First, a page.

VFW Magazine August 2010 : Page 28

In a 45-minute melee at Firebase Henderson on May 6, 1970, 27 men of the 101st Airborne Division lost their lives. Henderson Hell Night at by Charles F. Hawkins Photos courtesy Ed Schultz T he nighttime assault came with little warning. There was no drumroll of artillery to pave the way for teams of black-painted sappers, or give alarm to U.S. and South Vietnamese defenders of this rugged outcrop of mountain in northern I Corps. Specially trained North Vietnamese Army(NVA) infiltrators, armed only with high-explosive satchel charges,were support-ed by infantry with rocket-propelled grenades, machine guns and AK-47 assault rifles.At least one Soviet-made flamethrow-er was part of their arsenal. Backing them up were NVA crews manning mortars and deadly effective recoilless rifles. With uncanny stealth, the sappers closed within feet of thinly spread GI defensive positions before they were detect-ed. Then they struck violently, breaching the perimeter and turning their attention to high-value targets—the tactical op-erations center (TOC),105mm howitzers and a large amount of high-explosiveammunition. Fire Base Henderson shuddered to the bark and bite of bursting satchel charges. Small-arms fire ripped across the hilltop and tracers stabbed the night sky—red for American, green for the North Vietnamese. Then, “a terrible explosion” roared across the mountaintop. Lt. Jim Knight recalled that “it was so deafening it drowned out all the other sounds of fighting.” It was past 0500 hours. The great blast was a massive detonation of artillery ammunition. It lit up the pre-dawn sky with a vivid firestorm that consumed friend and foe alike.When it was over,more than a score of American soldiers of the 2nd Battalion, 501st Infantry (Geronimo), 101st Airborne Division (Airmobile), lay dead or missing. Somewhat surprisingly, the story of the action at Henderson was shunted to page 17 by The New York Times, where the na-tion’s largest newspaper had only this to report: “Early this morning [May 6, 1970], Fire Base Henderson, six miles south-west of Cam Lo near the demilitarized zone (DMZ), was at-tacked and 29 Americans were killed, 31 were wounded and two were reported missing. This was the largest American loss in a single action in more than a year.” (These casualty figures were not correct.) No doubt the events at Henderson were overshadowed by A wounded Sgt. 1st Class Edward J. Carlyle surveys the damage in the aftermath following the attack on Henderson,May 6, 1970. 28 • VFW • August 2010 the tragedy at Kent State, and also by allied operations in the Cambodian incursion.Here’s what happened south of Quang TriRiver. By early 1970, American troop withdrawals from Vietnam began affecting unit strength including the 101st, although it was scheduled to be the last combat division to leave Vietnam.A full-strength airmobile rifle company could boast almost 140 soldiers, but most were operating at about 65% capacity, with a foxhole strength in the neighborhood of 80-90 infantrymen. Adding to the challenges facing American commanders was the policy of “Vietnamization”—turning the conduct of the war over to the Army of the Republic of Vietnam

Hell Night At Henderson

Charles F.Hawkins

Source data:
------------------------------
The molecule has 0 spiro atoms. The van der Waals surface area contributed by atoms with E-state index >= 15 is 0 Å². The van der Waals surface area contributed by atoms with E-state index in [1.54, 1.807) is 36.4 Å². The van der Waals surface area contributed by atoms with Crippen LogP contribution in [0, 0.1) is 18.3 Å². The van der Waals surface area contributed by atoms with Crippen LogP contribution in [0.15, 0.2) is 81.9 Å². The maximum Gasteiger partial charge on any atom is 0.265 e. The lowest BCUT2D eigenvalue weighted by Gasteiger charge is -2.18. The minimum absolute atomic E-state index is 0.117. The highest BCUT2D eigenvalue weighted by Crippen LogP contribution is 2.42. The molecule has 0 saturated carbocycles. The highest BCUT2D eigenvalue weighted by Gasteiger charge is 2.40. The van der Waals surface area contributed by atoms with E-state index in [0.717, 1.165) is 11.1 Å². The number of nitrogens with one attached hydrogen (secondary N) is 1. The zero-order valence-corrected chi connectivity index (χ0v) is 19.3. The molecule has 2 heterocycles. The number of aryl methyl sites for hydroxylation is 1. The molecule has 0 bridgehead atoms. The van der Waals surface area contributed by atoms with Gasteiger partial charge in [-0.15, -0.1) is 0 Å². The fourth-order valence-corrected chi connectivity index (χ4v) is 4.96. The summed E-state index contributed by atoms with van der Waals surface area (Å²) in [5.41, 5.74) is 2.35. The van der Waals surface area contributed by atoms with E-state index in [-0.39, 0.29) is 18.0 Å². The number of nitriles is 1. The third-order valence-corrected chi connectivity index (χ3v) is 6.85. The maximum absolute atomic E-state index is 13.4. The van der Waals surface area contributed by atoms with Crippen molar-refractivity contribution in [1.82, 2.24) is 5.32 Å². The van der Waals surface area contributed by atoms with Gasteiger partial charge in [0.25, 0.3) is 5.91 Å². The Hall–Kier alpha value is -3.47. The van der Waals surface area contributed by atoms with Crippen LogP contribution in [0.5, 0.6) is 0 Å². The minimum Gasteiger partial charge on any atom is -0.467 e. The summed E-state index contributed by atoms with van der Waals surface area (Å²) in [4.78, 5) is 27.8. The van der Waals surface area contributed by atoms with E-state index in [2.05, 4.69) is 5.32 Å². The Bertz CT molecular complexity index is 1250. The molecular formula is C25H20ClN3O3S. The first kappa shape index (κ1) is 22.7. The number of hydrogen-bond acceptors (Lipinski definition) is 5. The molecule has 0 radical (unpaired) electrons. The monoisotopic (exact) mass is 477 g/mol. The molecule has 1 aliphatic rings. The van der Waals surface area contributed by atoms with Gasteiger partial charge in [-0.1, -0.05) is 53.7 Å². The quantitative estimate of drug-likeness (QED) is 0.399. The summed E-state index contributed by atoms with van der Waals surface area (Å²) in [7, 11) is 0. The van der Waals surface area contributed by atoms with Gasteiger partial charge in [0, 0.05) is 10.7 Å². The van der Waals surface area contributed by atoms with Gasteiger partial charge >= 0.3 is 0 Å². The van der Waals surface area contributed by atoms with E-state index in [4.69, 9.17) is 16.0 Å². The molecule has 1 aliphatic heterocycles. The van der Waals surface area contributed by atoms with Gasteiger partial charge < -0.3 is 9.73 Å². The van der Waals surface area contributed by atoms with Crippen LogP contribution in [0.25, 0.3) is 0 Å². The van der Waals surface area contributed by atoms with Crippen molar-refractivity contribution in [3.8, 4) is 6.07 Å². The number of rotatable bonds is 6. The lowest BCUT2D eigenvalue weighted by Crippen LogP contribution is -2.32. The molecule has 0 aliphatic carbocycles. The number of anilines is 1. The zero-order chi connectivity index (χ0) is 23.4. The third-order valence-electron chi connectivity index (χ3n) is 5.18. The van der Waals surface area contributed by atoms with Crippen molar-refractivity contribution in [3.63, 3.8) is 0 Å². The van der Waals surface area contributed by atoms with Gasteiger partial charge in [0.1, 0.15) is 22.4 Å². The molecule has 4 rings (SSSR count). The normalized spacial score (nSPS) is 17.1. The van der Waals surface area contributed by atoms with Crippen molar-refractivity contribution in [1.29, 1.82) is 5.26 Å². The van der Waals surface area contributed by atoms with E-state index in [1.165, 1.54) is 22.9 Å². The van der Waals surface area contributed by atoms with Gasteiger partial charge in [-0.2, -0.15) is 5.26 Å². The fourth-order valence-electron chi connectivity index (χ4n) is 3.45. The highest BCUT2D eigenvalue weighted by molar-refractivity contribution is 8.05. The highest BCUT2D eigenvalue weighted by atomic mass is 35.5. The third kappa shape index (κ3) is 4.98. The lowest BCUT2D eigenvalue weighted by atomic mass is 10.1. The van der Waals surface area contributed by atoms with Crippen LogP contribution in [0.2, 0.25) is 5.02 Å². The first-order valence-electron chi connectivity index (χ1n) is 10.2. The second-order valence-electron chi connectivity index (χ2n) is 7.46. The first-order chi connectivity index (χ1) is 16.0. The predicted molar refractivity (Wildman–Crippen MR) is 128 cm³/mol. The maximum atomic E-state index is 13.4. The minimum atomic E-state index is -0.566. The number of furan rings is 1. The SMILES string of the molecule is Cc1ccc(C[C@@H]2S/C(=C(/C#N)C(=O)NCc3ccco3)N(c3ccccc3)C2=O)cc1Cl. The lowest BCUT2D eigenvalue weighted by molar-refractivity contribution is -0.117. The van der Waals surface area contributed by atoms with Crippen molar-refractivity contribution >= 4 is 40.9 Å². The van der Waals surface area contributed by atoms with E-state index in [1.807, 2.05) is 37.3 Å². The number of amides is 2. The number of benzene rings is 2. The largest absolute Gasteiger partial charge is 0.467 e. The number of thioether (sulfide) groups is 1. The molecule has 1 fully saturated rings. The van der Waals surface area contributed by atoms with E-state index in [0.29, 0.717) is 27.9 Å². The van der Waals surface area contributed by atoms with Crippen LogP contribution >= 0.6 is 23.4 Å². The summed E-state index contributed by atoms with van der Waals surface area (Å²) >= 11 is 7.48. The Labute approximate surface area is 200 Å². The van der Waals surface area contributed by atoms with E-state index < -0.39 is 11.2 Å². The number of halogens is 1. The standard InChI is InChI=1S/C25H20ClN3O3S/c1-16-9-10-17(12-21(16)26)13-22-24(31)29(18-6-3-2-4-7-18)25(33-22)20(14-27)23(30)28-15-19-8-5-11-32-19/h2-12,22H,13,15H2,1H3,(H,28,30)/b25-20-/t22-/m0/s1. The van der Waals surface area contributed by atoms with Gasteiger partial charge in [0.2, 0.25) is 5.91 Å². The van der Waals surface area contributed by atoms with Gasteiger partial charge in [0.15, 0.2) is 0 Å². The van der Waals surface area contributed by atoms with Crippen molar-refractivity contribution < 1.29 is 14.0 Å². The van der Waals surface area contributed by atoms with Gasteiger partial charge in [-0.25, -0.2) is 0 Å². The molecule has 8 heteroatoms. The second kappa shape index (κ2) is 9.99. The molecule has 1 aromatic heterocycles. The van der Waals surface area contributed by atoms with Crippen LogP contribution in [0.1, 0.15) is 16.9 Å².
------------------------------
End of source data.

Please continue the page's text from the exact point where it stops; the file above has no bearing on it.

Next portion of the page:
THe nighttime assault came with little warning.<br /> <br /> There was no drumroll of artillery to pave the way for teams of black-painted sappers, or give alarm to U.S. and South Vietnamese defenders of this rugged outcrop of mountain in northern I Corps.<br /> <br /> Specially trained North Vietnamese Army (NVA) infiltrators, armed only with high-explosive satchel charges, were supported by infantry with rocket-propelled grenades, machine guns and AK-47 assault rifles. At least one Soviet-made flamethrower was part of their arsenal. Backing them up were NVA crews manning mortars and deadly effective recoilless rifles.<br /> <br /> With uncanny stealth, the sappers closed within feet of thinly spread GI defensive positions before they were detected.<br /> <br /> Then they struck violently, breaching the perimeter and turning their attention to high-value targets—the tactical operations center (TOC), 105mm howitzers and a large amount of high-explosive ammunition.<br /> <br /> Fire Base Henderson shuddered to the bark and bite of bursting satchel charges. Small-arms fire ripped across the hilltop and tracers stabbed the night sky—red for American, green for the North Vietnamese. Then, “a terrible explosion” roared across the mountaintop. Lt. Jim Knight recalled that “it was so deafening it drowned out all the other sounds of fighting.” It was past 0500 hours.<br /> <br /> The great blast was a massive detonation of artillery ammunition. It lit up the pre-dawn sky with a vivid firestorm that consumed friend and foe alike.When it was over, more than a score of American soldiers of the 2nd Battalion, 501st Infantry (Geronimo), 101st Airborne Division (Airmobile), lay dead or missing.<br /> <br /> Somewhat surprisingly, the story of the action at Henderson was shunted to page 17 by The New York Times, where the nation’s largest newspaper had only this to report: “Early this morning [May 6, 1970], Fire Base Henderson, six miles southwest of Cam Lo near the demilitarized zone (DMZ), was attacked and 29 Americans were killed, 31 were wounded and two were reported missing. This was the largest American loss in a single action in more than a year.” (These casualty figures were not correct.)<br /> <br /> No doubt the events at Henderson were overshadowed by the tragedy at Kent State, and also by allied operations in the Cambodian incursion.Here’s what happened south of Quang Tri River.<br /> <br /> By early 1970, American troop withdrawals from Vietnam began affecting unit strength including the 101st, although it was scheduled to be the last combat division to leave Vietnam. A full-strength airmobile rifle company could boast almost 140 soldiers, but most were operating at about 65% capacity, with a foxhole strength in the neighborhood of 80- 90 infantrymen.<br /> <br /> Adding to the challenges facing American commanders was the policy of “Vietnamization”—turning the conduct of the war over to the Army of the Republic of Vietnam by Charles F. Hawkins Photos courtesy Ed Schultz In a 45-minute melee at Firebase Henderson on May 6, 1970, 27 men of the 101st Airborne Division lost their lives.<br /> <br /> ARVN). This meant two things: first,<br /> <br /> U. S. troops increasingly assumed defensive postures on and around fire support bases; and second, combined operations of ARVN and U.S. forces were necessary to affect the transition.<br /> <br /> Henderson typified the former and was an example of the latter. Of course, there also was the problem posed by the NVA, no small matter in itself.<br /> <br /> Henderson: The Buildup In April, the 101st senior command and the 1st ARVN Division decided on a combined operation in the ARVN area of operations to interdict enemy forces moving south across the DMZ. The ARVN would retain tactical control and the 3rd Brigade of the 101st would reopen FSB Henderson to provide for ARVN and U.S. artillery support to ARVN ground units.<br /> <br /> In addition to this division operation, brigade commander William Bradley said,“Third Brigade continued defensive missions with three fully committed infantry battalions 20 miles to the south.” During the last few days of April, the allied buildup at Henderson began.<br /> <br /> U. S. defenders, D Co., 1st Bn., 501st Inf., commanded by Capt. William Whitaker, arrived by helicopter.Whitaker and his men did not stay on Henderson very long, a bit more than a week, but in that time they noted some critical details.<br /> <br /> The rocky outcrop of mountain was big, larger than Whitaker’s company could defend easily. In addition, “there was high ground on three sides,”Whitaker remembered.<br /> <br /> There were also plenty of signs of enemy activity in the area.<br /> <br /> Late on May 4, Bradley was ordered to return Whitaker’s company to 2nd Brigade for other operations. Taking its place in defense were 84 troopers of A Co., 2nd Bn., 501st Inf., commanded by Capt. Jim Mitchell. The change was to take effect the following day.<br /> <br /> Whitaker’s outfit numbered about 120 men for field duty, an above-average strength for which he was grateful. By contrast,Mitchell’s A Company from the 2nd Battalion was 30% less in strength.<br /> <br /> Whitaker wondered about the additional combat strength that Mitchell needed for defense.<br /> <br /> When they departed Henderson, one of Whitaker’s soldiers motioned to the incoming troopers and said, “Sir, they’re all wearing new boots,” a reference to replacements that Mitchell’s company had recently received.<br /> <br /> All told, 162 Americans were on the firebase. Among them were men of A and C companies, 2nd Bn., 501st Inf.; B Btry., 2nd Bn., 11th Arty; a squad of B Co., 326th Engineers; a detachment of the 501st Signal Battalion; and a mortar platoon of E Company. The remainder of the 311 allied forces there were ARVN.<br /> <br /> Hard Luck Alpha Alpha Company had been on standdown to rest and refit after turning back a nighttime sapper attack against Firebase Granite barely a week earlier. The fight had been vicious and Jim Knight’s 1st Platoon was in the thick of it. So, too, was Lt. Col. Otis Livingston, the battalion commander. “It was close,” said Knight, “and Livingston was right there in a foxhole with the rest of us, firing a rifle at the attacking North Vietnamese.” Now, Alpha was back on another firebase, but this time it was detached from the 2nd Battalion. Nevertheless, seasoned veterans were prepared for what might lay ahead. Again, Knight’s men would find themselves in the midst of heavy fighting.<br /> <br /> Late on the afternoon of May 5, 17 reinforcements arrived at Henderson—Lt.<br /> <br /> Richard Hawley’s battalion Reconnaissance Platoon had been summoned to man a critical portion of the perimeter.<br /> <br /> Bradley had choppered in to Henderson that afternoon to make his com-<br /> <br /> Mand presence felt, and to ensure officers and men on the ground understood the importance of their defensive mission. Shortly after Bradley departed, a resupply Chinook hovered overhead to set down a sling-load of 105mm howitzer ammunition.<br /> <br /> With darkness fast approaching, no one bothered to distribute the howitzer shells, fuses and powder bags under secure revetments. It would prove to be a costly and fatal oversight.<br /> <br /> As daylight faded, they did what they could to prepare positions in the sector of the ARVN artillery battery. To their left was Knight’s 1st Platoon, and behind them were six 105mm howitzers and a huge stockpile of ammunition.<br /> <br /> Aftermath About 5 a.m. on May 6, members of the 33rd NVA Sapper Battalion attacked Henderson from several directions. One assault sliced between Knight’s 1st Platoon and Hawley’s scouts. One of 1st Platoon’s forward positions was cut off.<br /> <br /> Amazingly, two of the three defenders survived.Others were not so fortunate.<br /> <br /> The sappers went for the howitzers and also the ARVN TOC on the hilltop.<br /> <br /> Medic Spec. 4 Dennis Hughes of B Btry., 2nd Bn., 11th Arty., was asleep alongside one of the wheels of a 155mm howitzer when a satchel charge blew him into the air.<br /> <br /> “When I came to my senses, I crawled over to help two guys, one of whom was on fire,” he recalled. Despite his own wounds, Hughes tended to others as he moved through a trench system on the hill. His medical bag lost in the initial explosion, he cut strips from his uniform for dressings. Several times, he dashed under fire to pull the wounded to safety. His actions saved several lives, earning him a Silver Star.<br /> <br /> Many of the big guns were destroyed by satchel charges, some with barrels peeled back like bananas. Other highexplosive charges (or possibly the flamethrower) set off some of the artillery shells—sympathetic detonation did the rest. This was the “terrible explosion” that Knight reported.<br /> <br /> Caught between enemy outside the wire and bursting shells behind,Hawley’s scouts were consumed by the massive firestorm. Foxholes became death traps.<br /> <br /> Hawley and many of his soldiers died at their posts, or in the wire, preferring to take their chances against the enemy.<br /> <br /> Jim Knight, exposed to murderous fire throughout the attack, was lucky.As the fighting began to wane, Knight spotted enemy soldiers walking away from the firebase. “They were illuminated by flares,” he explained,“and were at sling arms, uncaring, as if we were all dead.”Well-aimed fire by American riflemen dispelled that notion.<br /> <br /> Most of the enemy fell back into the surrounding jungle before daylight, but NVA mortar and recoilless rifle crews kept firing throughout the day. One mortar round exploded as 3rd Brigade operations officer Maj. Tex Turner, and brigade Command Sgt. Maj. Raymond Long were heading for the TOC. The blast instantly killed Long, the last of the 27 Americans to die on Henderson.<br /> <br /> A Company counted the most fatalities with 11, followed by E Company with six. C Company had four KIA, HHC two KIA and B Company one. B Battery lost three artillerymen.<br /> <br /> The dead included two missing men— Sgt. Larry Kier of A Company, and Staff Sgt. Refugio Teran, E Company, Recon Platoon. Both were declared dead in September 1978. At least 40 Gis were wounded. ARVN losses were three killed.<br /> <br /> The enemy left 29 bodies behind during the 45-minute melee.<br /> <br /> At Henderson, the enemy took timely advantage of an awkward situation, a changeover in defenders, and an unfortunate event, the massive explosion of artillery ammo. Nothing, however, can detract from the defenders’ courage.<br /> <br /> When Hard Luck Alpha took to the field again, there were fewer than 40 seasoned hands in its ranks. In the long summer ahead, they would continue to prove their mettle against the NVA. But each May, we remember Henderson and those who fell there, brave men who brought honor to themselves and their country.